OBERLIN — In a Monday morning news conference, Oberlin College President Carmen Twillie Ambar said the outcome of the Gibson’s Bakery lawsuit will have a lasting effect on the college and similar institutions concerning free speech.
“The notion that (Oberlin College) can now be held vicariously liable for the students’ speech because of its efforts to de-escalate the protest would have a profound, chilling effect on free speech,” she said.
Due to the recent verdict, Ambar said, many colleges will have to censor and have close control on what debates or speech come from their students.
The news conference followed a letter Ambar released last week regarding the lawsuit.
The June 17 letter from Ambar, sent to Oberlin alumni, faculty and staff, was an introduction to a set of frequently asked questions to “bring to the fore the facts” of the case. The FAQ letter stated the college stands by the students’ constitutional right to protest the bakery.
The rift between the bakery and college started in November 2016, after a student attempted to buy alcohol with a fake ID and shoplift from the store. Bakery employee Allyn D. Gibson, son of the bakery’s owner, followed the student out of the store and the two got into a physical altercation.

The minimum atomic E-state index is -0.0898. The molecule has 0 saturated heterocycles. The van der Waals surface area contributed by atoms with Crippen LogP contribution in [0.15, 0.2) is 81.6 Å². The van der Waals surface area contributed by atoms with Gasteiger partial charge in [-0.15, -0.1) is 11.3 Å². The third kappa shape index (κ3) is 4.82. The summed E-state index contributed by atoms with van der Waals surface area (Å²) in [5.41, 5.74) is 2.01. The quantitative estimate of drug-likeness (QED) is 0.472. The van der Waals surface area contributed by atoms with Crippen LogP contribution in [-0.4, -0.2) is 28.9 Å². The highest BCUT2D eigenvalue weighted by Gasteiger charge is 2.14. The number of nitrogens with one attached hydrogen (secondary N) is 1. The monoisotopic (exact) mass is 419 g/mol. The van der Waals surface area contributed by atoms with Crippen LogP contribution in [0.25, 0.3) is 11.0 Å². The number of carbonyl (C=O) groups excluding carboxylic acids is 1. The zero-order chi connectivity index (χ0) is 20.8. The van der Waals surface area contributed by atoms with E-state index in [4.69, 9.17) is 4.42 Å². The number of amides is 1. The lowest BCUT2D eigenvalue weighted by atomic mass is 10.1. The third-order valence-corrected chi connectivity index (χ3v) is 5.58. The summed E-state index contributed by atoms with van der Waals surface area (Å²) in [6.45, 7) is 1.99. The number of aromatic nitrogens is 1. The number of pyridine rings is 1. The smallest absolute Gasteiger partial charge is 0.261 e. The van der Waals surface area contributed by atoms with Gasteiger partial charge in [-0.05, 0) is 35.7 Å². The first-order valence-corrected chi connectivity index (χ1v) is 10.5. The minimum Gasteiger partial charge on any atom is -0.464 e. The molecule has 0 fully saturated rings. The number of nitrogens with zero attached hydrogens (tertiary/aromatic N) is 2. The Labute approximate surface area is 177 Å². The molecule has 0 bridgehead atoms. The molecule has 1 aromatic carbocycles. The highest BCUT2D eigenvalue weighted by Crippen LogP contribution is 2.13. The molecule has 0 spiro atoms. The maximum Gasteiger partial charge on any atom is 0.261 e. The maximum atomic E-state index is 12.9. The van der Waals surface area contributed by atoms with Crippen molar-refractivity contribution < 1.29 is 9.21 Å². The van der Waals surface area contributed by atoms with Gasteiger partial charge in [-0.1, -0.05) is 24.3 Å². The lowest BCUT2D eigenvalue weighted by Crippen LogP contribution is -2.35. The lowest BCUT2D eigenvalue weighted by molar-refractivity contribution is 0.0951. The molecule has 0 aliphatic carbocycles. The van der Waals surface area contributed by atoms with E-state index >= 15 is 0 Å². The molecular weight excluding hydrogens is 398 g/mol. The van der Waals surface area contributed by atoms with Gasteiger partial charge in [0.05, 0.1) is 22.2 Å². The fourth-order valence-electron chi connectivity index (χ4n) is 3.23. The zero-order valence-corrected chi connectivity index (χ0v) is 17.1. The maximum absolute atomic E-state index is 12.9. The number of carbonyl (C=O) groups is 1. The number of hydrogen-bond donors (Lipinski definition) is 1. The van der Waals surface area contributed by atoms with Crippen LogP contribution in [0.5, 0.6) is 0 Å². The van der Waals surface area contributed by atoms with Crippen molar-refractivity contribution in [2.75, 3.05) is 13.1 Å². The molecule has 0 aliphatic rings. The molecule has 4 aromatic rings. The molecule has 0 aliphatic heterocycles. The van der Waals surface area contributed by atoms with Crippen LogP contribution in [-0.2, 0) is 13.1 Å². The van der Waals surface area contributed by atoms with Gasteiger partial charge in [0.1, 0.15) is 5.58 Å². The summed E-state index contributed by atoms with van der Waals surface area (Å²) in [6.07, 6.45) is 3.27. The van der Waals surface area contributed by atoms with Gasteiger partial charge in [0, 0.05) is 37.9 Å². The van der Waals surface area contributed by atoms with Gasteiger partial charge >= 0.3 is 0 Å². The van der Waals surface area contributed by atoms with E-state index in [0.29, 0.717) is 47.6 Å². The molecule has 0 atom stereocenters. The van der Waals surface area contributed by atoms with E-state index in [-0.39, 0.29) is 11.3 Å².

Police stated when they arrived that three students were hitting Allyn D. Gibson while he was on the ground. Allyn D. Gibson is white and the three students are black, which sparked claims during student protests that Gibson’s Bakery was racist.
The students were arrested and pleaded guilty in August 2017 to misdemeanor charges, acknowledging in court that Allyn D. Gibson was within his right to detain the shoplifter and that his actions were not racially motivated.
Students protested outside Gibson’s Bakery for two days after the incident, passing out flyers urging people to boycott the bakery and alleging that the business engaged in racial profiling. Following student protests, a boycott of the business and a brief cease in business relations between the college and bakery, the family filed a civil suit against the college in November 2017.
During the news conference, Ambar said — as she had in the letter — that due to college policy, Meredith Raimondo, the college’s vice president and dean of students, must be present at all protests to ensure student safety, but that was the extent of her involvement.
During the trial, Jason Hawk, editor of the Oberlin News-Tribune, testified that students were shouting obscenities at him, calling him names and even spitting at him. Hawk also said Raimondo approached him while he was at the scene, which he was covering for the weekly publication.
Hawk said Raimondo tried to block him from taking photos and gave him a copy of the flyer students were circulating that declared Gibson’s Bakery to be a racist establishment with a history of racial profiling.
In addition, Ambar said the settlement should not immediately affect the college’s financial budget as more legal actions involving the case are continuing.
The college had a projected deficit of about $5 million for fiscal year 2018, according to a letter from Ambar, Board of Trustees Chair Chris Canavan and Vice Chair Chesley Maddox-Dorsey last year.
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